On September 3rd, 2018, Taliban released a statement on Twitter announcing that Jalaluddin Haqqani had died of a chronic illness.
Prior to his death, Haqqani had been bedridden for years and his only contribution to his network was ideological. So even though his death will not impact the Haqqani network’s day-to-day operations, the absence of a figure that could mediate between leaders of different terrorist groups could nudge Afghanistan toward further chaos.
It is not just the terrorist forces that respected Haqqani, during the Afghan-Soviet war; he was one of CIA’s most prized assets in the region. Although major news outlets reporting on his death did briefly mention his close ties with the US, they failed to report their full extent.
BBC reporting on Haqqani’s death under the heading “CIA ‘Prized Asset’” only has one line that establishes his connection with the United States.
As if not disclosing the true extent of his ties with the United States wasn’t intellectually dishonest enough, the BBC report then abruptly says that Haqqani allied himself to Taliban when they came into power in 1996.
The statement above is not only incomplete it’s inaccurate. Haqqani switched his allegiance to Taliban in 1995, not 1996. That’s a whole year before the Taliban occupation of Kabul. The BBC statement gives the impression that Haqqani allied himself to the Taliban so he could enjoy the power when in reality he fought against the Soviets with Taliban for years.
Secondly, Haqqani was a major power player in the Afghan-Soviet war and served as a conduit to funnel billions of dollars in cash and ammunition into Afghanistan. Because of his role in the resistance against the Soviets, he had already served as a Justice Minister in 1992 after Kabul fell to Mujahedeens.
Haqqani’s death gave major media outlets an opportunity to highlight the forgotten lessons of Afghanistan especially as the US tries to arm and fund the similar types of guerrilla forces in Iran and Syria that it propped up in Afghanistan.
Here is a brief anecdote in an effort to reveal a truer extent of ties between Jalaluddin Haqqani and the US.
When the United States, Saudi Arabia, and Pakistan were united against the communist government in Afghanistan, Haqqani was one of US’s favorite. His family owned businesses on each side of the Afghan-Pakistan border so when the US wanted to transport millions of dollars in cash and millions of dollars worth of ammunition and artillery, they would funnel it through Jalaluddin Haqqani. His coordination with the US administrations was not limited to logistics; he commanded guerilla troops himself against the Soviet-led Afghan forces.
CIA quickly learned that Haqqani was good at killing Soviets and showed no mercy. He called them ‘infidel invaders’ and the basis of his resistance to Soviet forces was purely ideological. Haqqani did not fight for money, power, or prestige, he genuinely believed that a foreign army had no business controlling his country, a stance that would see him pinned against his Washington allies.
The United States, too focused on containing the Soviet influence, paid no attention to the long-term impacts of handing over cash and advanced weaponry to fundamentalist ideologues. Had the aim of the US been to liberate Afghans from the influence of a foreign power, the aid and support to the Afghan guerrillas might have been justifiable. But that was not the case. The US wanted Afghanistan controlled, just not by the Soviets.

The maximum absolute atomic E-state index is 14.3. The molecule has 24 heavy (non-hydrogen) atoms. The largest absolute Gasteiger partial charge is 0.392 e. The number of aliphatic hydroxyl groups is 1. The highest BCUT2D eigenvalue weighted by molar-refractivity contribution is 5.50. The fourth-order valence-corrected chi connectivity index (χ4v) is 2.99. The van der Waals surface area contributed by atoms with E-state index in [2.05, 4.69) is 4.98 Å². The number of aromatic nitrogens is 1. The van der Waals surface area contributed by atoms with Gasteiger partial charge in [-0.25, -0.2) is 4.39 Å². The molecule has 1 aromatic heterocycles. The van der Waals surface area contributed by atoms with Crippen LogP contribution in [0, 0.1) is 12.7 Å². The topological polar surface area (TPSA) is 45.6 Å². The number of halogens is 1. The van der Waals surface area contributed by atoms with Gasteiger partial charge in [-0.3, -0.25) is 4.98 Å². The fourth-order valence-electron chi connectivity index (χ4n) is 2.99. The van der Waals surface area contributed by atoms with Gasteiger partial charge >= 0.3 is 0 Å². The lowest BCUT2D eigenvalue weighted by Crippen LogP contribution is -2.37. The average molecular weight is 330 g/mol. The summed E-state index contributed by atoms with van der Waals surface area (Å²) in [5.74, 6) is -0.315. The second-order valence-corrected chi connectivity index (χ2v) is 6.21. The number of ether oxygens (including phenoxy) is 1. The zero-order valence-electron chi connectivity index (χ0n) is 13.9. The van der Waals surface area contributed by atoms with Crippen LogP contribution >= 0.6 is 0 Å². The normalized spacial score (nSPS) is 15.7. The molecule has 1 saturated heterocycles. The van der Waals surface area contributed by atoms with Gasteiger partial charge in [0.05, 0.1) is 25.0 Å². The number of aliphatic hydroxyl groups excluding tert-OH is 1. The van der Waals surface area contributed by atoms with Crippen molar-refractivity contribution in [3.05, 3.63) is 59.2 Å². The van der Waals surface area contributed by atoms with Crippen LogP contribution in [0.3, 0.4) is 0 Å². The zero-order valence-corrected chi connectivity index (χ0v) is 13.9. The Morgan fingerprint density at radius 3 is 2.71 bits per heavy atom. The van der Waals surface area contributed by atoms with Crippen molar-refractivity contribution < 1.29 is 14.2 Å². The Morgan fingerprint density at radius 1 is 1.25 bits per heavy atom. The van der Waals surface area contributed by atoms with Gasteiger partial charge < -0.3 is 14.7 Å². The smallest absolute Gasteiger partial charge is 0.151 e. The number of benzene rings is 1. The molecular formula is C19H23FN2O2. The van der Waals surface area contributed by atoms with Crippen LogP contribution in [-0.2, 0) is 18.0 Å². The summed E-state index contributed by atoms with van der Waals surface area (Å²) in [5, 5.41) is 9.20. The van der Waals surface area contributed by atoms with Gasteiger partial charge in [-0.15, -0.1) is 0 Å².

As Haqqani succeeded against the Soviet-led forces in battleground after battleground, CIA handed him the infrastructure to build his network. A former senior CIA analyst Paul R. Pillar argued that Haqqani network is stronger than it would have been without the assistance rendered back in the 1980s.
One of the ways the CIA radicalized the Afghan youth was by spending $50 million to distribute textbooks that contained violent images and glorified militant Islam. At that time, Afghans were a moderate people but to make the resistance to Soviets more persistent and brutal, the US promoted Haqqani’s radical Islamist views, which led to the tradition of suicide bombings that Afghanistan still suffers from.
Regardless, Haqqani received great praise from the American lawmakers. President Reagan sent him millions of dollars in cash and Charlie Wilson, a Congressman from Texas referred to Haqqani as ‘goodness personified’. Wilson even visited Mujahideen in Afghanistan and took photos with them wearing their attire.
The Soviets finally left but the religious extremism that the US and Haqqani had espoused did not just evaporate. It turned Afghanistan into a hotbed of fratricidal conflicts. The CIA-sponsored textbooks that would serve as a school curriculum for millions of Afghan children for years to come gave internal power struggles a religious character.
After the 9/11 terrorist attacks, it was US’s turn to invade and control Afghanistan. Haqqani, who was as opposed to an invasion of Afghanistan by Soviets as by any other nation, resisted the NATO forces. Officials from the Bush administration use Haqqani’s refusal to hand over Bin Laden as one of the justifications for the Afghan invasion while they do not even allude to offers made by other senior Taliban commanders to extradite Bin Laden.
Where resisting a foreign invader 30 years ago had made Haqqani a freedom fighter, a hero in the eyes of the United States, now turned him into a terrorist.
To Haqqani and thousands of his followers, nothing has changed since the 1980s; they are still in an unrelenting struggle against a foreign occupying force.